From performing solo routines in her parents’ living room at the age of three to now exhibiting her dance skills worldwide, Tara Catherine Pandeya has certainly come a long way.

Born to an Indian American father from Allahabad, Uttar Pradesh, and a German American mother from Marin County, Calif., Pandeya is a second-generation dancer, teacher and choreographer who hypnotizes spectators at every venue with her flawless movements and graceful twirls.

Pandeya, a trained dancer in many forms, including Bharatanatyam, traditional Middle Eastern, modern, tap and ethno-contemporary, now specializes in dance from the regions of Central Asia: Afghanistan, Uzbekistan, Tajikistan, East Turkestan, Iran, and Azerbaijan.

The Indian American danseuse, who toured the world dancing for Cirque du Soleil, has choreographed solo works as well as numerous group pieces as a guest choreographer for several dance companies based in the San Francisco Bay Area, including Ballet Afsaneh, the Presidio Performing Arts Foundation, Danceversity, and the Tajikistan-based dance company, Padida Theater.

Her solo work was commissioned by the San Francisco Ethnic Dance Festival in 2010 and 2015, and in 2016, UNESCO commissioned another of her solo cross-cultural piece in Tajikistan. Needless to say, glowing reviews followed.

Pandeya wants to employ dance as a tool to build dialogue, interest, tolerance and mutual understanding between the Eastern and Western cultures.

The mission of her life, she said, is to expose broader audiences to these art forms and make them appreciate them.

“The stories that are being told are being filtered through one lens,” Pandeya told India-West. “Although I’m an outsider to the region, sometimes it’s also a double-sided education: educating western audiences that there are classical forms, and audiences of the diaspora from Central Asia that these dance forms and art traditions are worth saving.”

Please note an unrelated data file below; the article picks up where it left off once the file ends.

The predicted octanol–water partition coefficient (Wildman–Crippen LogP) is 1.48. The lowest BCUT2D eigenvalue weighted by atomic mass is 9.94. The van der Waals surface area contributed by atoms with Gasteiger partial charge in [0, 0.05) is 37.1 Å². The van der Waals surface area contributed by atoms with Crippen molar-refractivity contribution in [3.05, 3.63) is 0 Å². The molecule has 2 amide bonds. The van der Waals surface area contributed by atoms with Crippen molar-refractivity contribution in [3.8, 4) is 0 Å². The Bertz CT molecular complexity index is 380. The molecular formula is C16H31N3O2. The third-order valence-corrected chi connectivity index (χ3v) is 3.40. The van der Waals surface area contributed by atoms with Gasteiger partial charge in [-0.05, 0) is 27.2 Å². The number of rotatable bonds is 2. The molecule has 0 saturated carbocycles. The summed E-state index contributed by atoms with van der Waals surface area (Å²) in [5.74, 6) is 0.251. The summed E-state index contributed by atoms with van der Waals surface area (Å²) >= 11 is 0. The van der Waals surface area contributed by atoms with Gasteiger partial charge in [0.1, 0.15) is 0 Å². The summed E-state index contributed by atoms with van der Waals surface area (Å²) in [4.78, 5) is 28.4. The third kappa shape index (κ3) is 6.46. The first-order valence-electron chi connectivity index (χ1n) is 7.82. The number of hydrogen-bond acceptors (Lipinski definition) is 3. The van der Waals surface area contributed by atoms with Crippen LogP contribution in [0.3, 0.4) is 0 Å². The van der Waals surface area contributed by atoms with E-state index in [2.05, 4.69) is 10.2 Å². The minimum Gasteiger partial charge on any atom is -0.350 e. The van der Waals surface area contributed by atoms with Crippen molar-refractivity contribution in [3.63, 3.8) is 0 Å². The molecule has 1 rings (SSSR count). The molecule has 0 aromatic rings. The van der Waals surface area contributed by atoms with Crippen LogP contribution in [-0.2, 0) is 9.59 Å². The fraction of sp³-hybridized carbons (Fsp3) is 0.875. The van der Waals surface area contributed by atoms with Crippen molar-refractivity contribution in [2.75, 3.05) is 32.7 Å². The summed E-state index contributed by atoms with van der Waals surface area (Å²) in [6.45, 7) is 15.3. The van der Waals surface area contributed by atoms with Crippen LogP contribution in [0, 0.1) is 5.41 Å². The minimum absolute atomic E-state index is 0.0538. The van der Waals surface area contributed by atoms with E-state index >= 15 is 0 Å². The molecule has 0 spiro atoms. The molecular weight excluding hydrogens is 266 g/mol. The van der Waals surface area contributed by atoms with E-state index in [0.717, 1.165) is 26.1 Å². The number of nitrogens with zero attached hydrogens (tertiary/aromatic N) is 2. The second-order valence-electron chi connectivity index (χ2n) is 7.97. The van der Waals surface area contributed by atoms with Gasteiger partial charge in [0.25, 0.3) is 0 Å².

Pandeya noted that since a majority of these dance forms are in “Islamic countries,” people either don’t see any value in patronizing them or haven’t seen them in very high-level productions.

“It’s like a beautiful visual textbook for cultural heritage and collective world heritage that is vital and crucial,” she said, “especially now with the xenophobia and Islamophobia, for people to be educated inside their own community and outside of it.”

Having practiced the Indian dance forms for a considerable period, Pandeya also believes that there is so much artistic and cultural overlap between Central Asia and the Indian subcontinent, an area that has never been explored. She said at some point she plans to pursue a Ph.D. to look into these cross-cultural roots.

“Not only because I’m obsessed with the styles, and artistically they are interesting, but also because I feel finding a part of our collective history and finding these shared intersecting points also builds cultural bridges, and tolerance, that when people get too pundit about classical forms or they are unaware of other countries and regions which have very sophisticated, highly technical classical forms,” Pandeya told India-West.

Pandeya toured the world as a principal dancer for Cirque du Soleil for five years, beginning in 2010, a feat not many can boast of. Jumping on a plane every Sunday since she was discovered online, she went on to deliver a whopping 1,500 blockbuster performances that spanned across five continents and 170 cities.

While in the beginning she was cast in the role of “Oceane” (the goddess of water) in the company’s production, “Dralion,” where she performed a mix of modern and contemporary dance with flourishes of Indian dance, over the course of her journey, she quickly rose through the ranks.

She stepped up to assume the role of the tour’s dance captain, created choreography, ran rehearsals, and became the key Pilates instructor for the injured acrobats. Not just that, Pandeya also organized dance workshops in South Africa where she worked with children with HIV, and also spent time in Lebanon, working with Syrian and Palestinian refugees. Undertaking these trips as the tour’s social outreach liaison, she said, was very fulfilling and made her realize her true calling.